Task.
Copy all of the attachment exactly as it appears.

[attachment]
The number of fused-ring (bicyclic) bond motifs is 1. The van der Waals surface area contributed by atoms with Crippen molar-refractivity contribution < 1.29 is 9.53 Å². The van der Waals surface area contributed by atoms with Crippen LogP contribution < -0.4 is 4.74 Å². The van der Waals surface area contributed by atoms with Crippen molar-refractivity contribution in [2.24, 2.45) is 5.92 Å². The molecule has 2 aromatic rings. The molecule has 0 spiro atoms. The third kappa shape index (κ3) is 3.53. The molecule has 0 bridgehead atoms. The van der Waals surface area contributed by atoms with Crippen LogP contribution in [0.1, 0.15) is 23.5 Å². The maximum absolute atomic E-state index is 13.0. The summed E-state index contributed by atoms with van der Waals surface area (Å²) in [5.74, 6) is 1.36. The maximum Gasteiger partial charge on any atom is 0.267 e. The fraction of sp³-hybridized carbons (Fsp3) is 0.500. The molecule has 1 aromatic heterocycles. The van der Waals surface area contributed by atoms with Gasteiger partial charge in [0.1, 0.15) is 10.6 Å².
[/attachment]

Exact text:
The number of fused-ring (bicyclic) bond motifs is 1. The van der Waals surface area contributed by atoms with Crippen molar-refractivity contribution < 1.29 is 9.53 Å². The van der Waals surface area contributed by atoms with Crippen LogP contribution < -0.4 is 4.74 Å². The van der Waals surface area contributed by atoms with Crippen molar-refractivity contribution in [2.24, 2.45) is 5.92 Å². The molecule has 2 aromatic rings. The molecule has 0 spiro atoms. The third kappa shape index (κ3) is 3.53. The molecule has 0 bridgehead atoms. The van der Waals surface area contributed by atoms with Crippen LogP contribution in [0.1, 0.15) is 23.5 Å². The maximum absolute atomic E-state index is 13.0. The summed E-state index contributed by atoms with van der Waals surface area (Å²) in [5.74, 6) is 1.36. The maximum Gasteiger partial charge on any atom is 0.267 e. The fraction of sp³-hybridized carbons (Fsp3) is 0.500. The molecule has 1 aromatic heterocycles. The van der Waals surface area contributed by atoms with Gasteiger partial charge in [0.1, 0.15) is 10.6 Å².